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BELIRON CONSTRUCTION COMPANY v. COHEN-SELTZER (03/31/75)

decided: March 31, 1975.

BELIRON CONSTRUCTION COMPANY, APPELLANT,
v.
COHEN-SELTZER, INC.



Appeal from order of Court of Common Pleas of Montgomery County, No. 68-8796, in case of Beliron Construction Company v. Cohen-Seltzer, Inc.

COUNSEL

John C. Butera, Clarke F. Hess, and Butera & Detwiler, for appellant.

Richard W. Hopkins, and White and Williams, for appellee.

Watkins, P. J., Jacobs, Hoffman, Cercone, Price, Van der Voort, and Spaeth, JJ. Opinion by Watkins, P. J. Concurring Opinion by Spaeth, J. Hoffman, J., joins in this opinion.

Author: Watkins

[ 232 Pa. Super. Page 238]

This is an appeal from an order of the Court of Common Pleas of Montgomery County by the plaintiff-appellant, Beliron Construction Company, refusing a new trial after a jury verdict in favor of the defendant-appellee, Cohen-Seltzer, Inc.

The plaintiff is a wholly owned subsidiary of Belmont Industries. The Chairman of the Board of Belmont is Raymond G. Perelman. His son, Ronald Perelman, was, at the time of the occurrence, an employee of Belmont and his father's administrative assistant. At the time of trial, he was Belmont's Vice President.

The facts giving rise to this action began on May 18, 1967, when William Griffths, then Vice President of Belmont, phoned Robert S. Seltzer, then treasurer of Cohen-Seltzer, Inc., an insurance brokerage and agency firm. Griffths told Seltzer that Belmont was proposing to take over the Kennedy Fabricating Company and would need insurance coverage. Seltzer then called on Griffths that same day at the Kennedy facility and inspected the premises and its various departments, made notes of its contents and proposed the type of coverage he felt was required. Seltzer testified at trial that Griffths did not give him any instructions at that time, nor at any other time, to obtain the insurance.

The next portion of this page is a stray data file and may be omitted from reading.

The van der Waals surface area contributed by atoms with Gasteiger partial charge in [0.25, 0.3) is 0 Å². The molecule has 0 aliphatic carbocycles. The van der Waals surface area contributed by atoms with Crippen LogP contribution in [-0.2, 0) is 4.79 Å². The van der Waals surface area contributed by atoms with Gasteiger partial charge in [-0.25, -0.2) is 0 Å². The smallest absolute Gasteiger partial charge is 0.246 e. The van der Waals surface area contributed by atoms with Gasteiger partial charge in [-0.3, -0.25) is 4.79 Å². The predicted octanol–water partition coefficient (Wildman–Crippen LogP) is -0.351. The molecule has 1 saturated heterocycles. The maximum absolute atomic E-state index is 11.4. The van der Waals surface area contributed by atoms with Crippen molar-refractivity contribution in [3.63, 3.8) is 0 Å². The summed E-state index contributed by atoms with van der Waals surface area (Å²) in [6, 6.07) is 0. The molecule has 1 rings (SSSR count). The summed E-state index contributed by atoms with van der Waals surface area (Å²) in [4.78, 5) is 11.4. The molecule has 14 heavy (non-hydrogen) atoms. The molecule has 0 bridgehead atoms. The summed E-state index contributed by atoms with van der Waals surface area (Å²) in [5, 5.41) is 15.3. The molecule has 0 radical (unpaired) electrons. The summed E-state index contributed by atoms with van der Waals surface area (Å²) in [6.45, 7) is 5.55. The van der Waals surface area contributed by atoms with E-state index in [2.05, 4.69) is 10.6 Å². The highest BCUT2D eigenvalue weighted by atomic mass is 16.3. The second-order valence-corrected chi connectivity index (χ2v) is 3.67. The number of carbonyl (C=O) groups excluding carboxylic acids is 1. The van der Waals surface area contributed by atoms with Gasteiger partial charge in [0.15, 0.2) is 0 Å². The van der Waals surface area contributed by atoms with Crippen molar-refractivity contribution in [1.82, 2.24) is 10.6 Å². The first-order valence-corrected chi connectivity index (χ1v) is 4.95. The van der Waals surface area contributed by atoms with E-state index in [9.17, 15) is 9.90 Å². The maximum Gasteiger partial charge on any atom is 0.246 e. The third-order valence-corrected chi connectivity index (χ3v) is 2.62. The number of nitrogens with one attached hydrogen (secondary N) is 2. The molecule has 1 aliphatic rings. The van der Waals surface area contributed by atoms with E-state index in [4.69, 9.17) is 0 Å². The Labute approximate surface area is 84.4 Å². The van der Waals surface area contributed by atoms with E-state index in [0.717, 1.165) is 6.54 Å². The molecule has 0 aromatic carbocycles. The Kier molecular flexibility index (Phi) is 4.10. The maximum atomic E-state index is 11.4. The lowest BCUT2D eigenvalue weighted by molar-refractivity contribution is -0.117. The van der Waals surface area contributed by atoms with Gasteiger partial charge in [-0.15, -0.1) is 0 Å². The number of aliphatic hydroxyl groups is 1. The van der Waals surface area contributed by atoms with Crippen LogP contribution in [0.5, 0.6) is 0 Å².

Thereafter, Seltzer proceeded to contact potential insurers in order to place this risk. He did receive commitments to accept the risk from them. However, he received no word from the plaintiff to bind the coverage and testified at trial that he informed Griffths that coverage would begin on the date of settlement. Griffths told him that his people were talking to attorneys about the matter and did not suggest any settlement date.

[ 232 Pa. Super. Page 239]

Another phone call from Griffths to Seltzer took place on May 25, 1967, at which time a discussion of insurance premiums took place. Seltzer returned the call later that day giving Griffths the premium figures. Griffths then told Seltzer that he would contact him further regarding the coverage. Seltzer was not asked to bind the coverage at this time and again expressed concern as to the establishment of a settlement date.

On June 4, 1967, a fire at the Kennedy facility damaged the assets of the plaintiff in the amount of $179,659.78. Defendant took the position that no insurance coverage had ever been procured from it by plaintiff on this facility and denied making payment. Plaintiff sued defendant claiming the existence of an oral contract of insurance. After a three-day trial the jury returned a verdict in favor of the defendant.

Appellant claims that its motion for a new trial should have been granted by the court below because the verdict was not supported by the evidence. The granting or refusal of a new trial is within the discretion of the trial court except when the record of the proceedings demonstrates that the trial court abused this discretion. Burd v. Penna. Railroad Co., 401 Pa. 284, 164 A.2d 324 (1960). In the instant case the court below did not abuse its discretion in refusing to grant a new trial since the record indicates that sufficient evidence was adduced at trial so as to enable a jury to return a verdict in favor of the defendant. The defendant produced testimony tending to show that there was no meeting of the minds between the parties in that Seltzer testified that coverage was to be binding on the date of settlement and that no settlement ever took ...


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